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Typically the aim in the construction process is to calculate the energy, space and cost efficiency in the design phase. These factors’ influence on decision making extends to the whole building process. How these decisions affect the use of the building and user satisfaction as well as maintenance is still not that well understood. This study analyses different schools and day care centers and their energy as well as primary energy use. The buildings are located in southern Finland. Each building has had different objectives with respect to energy efficiency in the design phase. Our objective was to find out how those decisions made in the design and construction phase have influenced the overall energy performance of the building compared to existing building stock of similar building type. The results show that the studied buildings had lower thermal energy consumption compared to existing building stock. Thus the special attention in the design phase allowed achieving the desired goal. However, for the electricity consumption such a correlation could not be found. One of the reasons could be also different service level of buildings (more equipment). Also other quality values could not be compared since such data were not available from the existing building stock. As many earlier studies have indicated users have a high influence on the energy consumption. In the future, when feed-back from the users are obtained it will be interesting to analyze the results and compare what kind of influence that user behavior will have on the overall energy consumption of the studied buildings. Full article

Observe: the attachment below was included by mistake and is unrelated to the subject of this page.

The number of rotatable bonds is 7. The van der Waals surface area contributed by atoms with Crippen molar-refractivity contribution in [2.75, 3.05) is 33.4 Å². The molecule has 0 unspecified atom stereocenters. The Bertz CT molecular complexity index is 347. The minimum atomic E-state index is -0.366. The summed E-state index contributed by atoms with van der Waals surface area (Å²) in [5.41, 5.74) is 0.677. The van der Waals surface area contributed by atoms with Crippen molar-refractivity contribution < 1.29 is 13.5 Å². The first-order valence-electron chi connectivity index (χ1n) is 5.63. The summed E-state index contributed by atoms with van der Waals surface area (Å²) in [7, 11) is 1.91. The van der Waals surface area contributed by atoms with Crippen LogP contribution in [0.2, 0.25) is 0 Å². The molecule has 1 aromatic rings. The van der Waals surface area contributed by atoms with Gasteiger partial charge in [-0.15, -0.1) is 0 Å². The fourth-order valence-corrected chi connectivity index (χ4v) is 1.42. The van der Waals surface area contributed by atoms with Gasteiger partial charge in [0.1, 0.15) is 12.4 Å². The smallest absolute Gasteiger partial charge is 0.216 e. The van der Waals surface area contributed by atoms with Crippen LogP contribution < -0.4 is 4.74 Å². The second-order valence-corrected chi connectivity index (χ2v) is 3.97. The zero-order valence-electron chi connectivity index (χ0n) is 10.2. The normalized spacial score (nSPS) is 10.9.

(This article belongs to the Special Issue Energy Savings in the Domestic and Tertiary Sectors 2011)
Open AccessArticle Analysis of a Residential Building Energy Consumption Demand Model
Energies 2011, 4(3), 475-487; doi:10.3390/en4030475
Received: 31 January 2011 / Revised: 15 February 2011 / Accepted: 8 March 2011 / Published: 10 March 2011
Cited by 10 | PDF Full-text (549 KB) | HTML Full-text | XML Full-text
Abstract
In order to estimate the energy consumption demand of residential buildings, this paper first discusses the status and shortcomings of current domestic energy consumption models. Then it proposes and develops a residential building energy consumption demand model based on a back propagation (BP)
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In order to estimate the energy consumption demand of residential buildings, this paper first discusses the status and shortcomings of current domestic energy consumption models. Then it proposes and develops a residential building energy consumption demand model based on a back propagation (BP) neural network model. After that, taking residential buildings in Chongqing (P.R. China) as an example, 16 energy consumption indicators are introduced as characteristics of the residential buildings in Chongqing. The index system of the BP neutral network prediction model is established and the multi-factorial BP neural network prediction model of Chongqing residential building energy consumption is developed using the Cshap language, based on the SQL server 2005 platform. The results obtained by applying the model in Chongqing are in good agreement with actual ones. In addition, the model provides corresponding approximate data by taking into account the potential energy structure adjustments and relevant energy policy regulations. Full article
(This article belongs to the Special Issue Energy Savings in the Domestic and Tertiary Sectors 2011)